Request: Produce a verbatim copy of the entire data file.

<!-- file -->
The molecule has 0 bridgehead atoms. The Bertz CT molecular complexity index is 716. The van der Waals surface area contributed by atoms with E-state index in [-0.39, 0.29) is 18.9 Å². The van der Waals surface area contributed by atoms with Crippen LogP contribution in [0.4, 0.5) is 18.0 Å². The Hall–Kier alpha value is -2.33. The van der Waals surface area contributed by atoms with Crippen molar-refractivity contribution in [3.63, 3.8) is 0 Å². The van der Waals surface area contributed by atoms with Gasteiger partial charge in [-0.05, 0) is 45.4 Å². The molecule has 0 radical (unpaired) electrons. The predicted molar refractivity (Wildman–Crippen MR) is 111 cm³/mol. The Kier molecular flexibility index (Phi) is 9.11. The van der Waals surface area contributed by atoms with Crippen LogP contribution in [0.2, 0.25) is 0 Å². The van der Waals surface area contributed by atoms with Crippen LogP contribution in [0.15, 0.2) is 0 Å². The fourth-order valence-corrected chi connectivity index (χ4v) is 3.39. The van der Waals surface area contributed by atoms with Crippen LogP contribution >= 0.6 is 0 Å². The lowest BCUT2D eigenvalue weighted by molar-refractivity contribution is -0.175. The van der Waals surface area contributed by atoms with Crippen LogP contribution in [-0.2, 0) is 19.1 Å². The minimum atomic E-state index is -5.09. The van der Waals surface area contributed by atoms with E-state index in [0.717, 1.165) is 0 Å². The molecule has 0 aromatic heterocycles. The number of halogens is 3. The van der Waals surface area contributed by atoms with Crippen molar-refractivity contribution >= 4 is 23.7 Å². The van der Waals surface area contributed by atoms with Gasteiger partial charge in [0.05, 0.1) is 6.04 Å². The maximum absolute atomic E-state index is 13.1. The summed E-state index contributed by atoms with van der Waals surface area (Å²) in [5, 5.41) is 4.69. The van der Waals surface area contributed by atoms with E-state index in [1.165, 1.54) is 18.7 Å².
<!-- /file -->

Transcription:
The molecule has 0 bridgehead atoms. The Bertz CT molecular complexity index is 716. The van der Waals surface area contributed by atoms with E-state index in [-0.39, 0.29) is 18.9 Å². The van der Waals surface area contributed by atoms with Crippen LogP contribution in [0.4, 0.5) is 18.0 Å². The Hall–Kier alpha value is -2.33. The van der Waals surface area contributed by atoms with Crippen molar-refractivity contribution in [3.63, 3.8) is 0 Å². The van der Waals surface area contributed by atoms with Gasteiger partial charge in [-0.05, 0) is 45.4 Å². The molecule has 0 radical (unpaired) electrons. The predicted molar refractivity (Wildman–Crippen MR) is 111 cm³/mol. The Kier molecular flexibility index (Phi) is 9.11. The van der Waals surface area contributed by atoms with Crippen LogP contribution in [0.2, 0.25) is 0 Å². The van der Waals surface area contributed by atoms with Crippen LogP contribution in [0.15, 0.2) is 0 Å². The fourth-order valence-corrected chi connectivity index (χ4v) is 3.39. The van der Waals surface area contributed by atoms with Crippen LogP contribution >= 0.6 is 0 Å². The lowest BCUT2D eigenvalue weighted by molar-refractivity contribution is -0.175. The van der Waals surface area contributed by atoms with Crippen LogP contribution in [-0.2, 0) is 19.1 Å². The minimum atomic E-state index is -5.09. The van der Waals surface area contributed by atoms with E-state index in [0.717, 1.165) is 0 Å². The molecule has 0 aromatic heterocycles. The number of halogens is 3. The van der Waals surface area contributed by atoms with Crippen molar-refractivity contribution >= 4 is 23.7 Å². The van der Waals surface area contributed by atoms with Gasteiger partial charge in [0.05, 0.1) is 6.04 Å². The maximum absolute atomic E-state index is 13.1. The summed E-state index contributed by atoms with van der Waals surface area (Å²) in [5, 5.41) is 4.69. The van der Waals surface area contributed by atoms with E-state index in [1.165, 1.54) is 18.7 Å².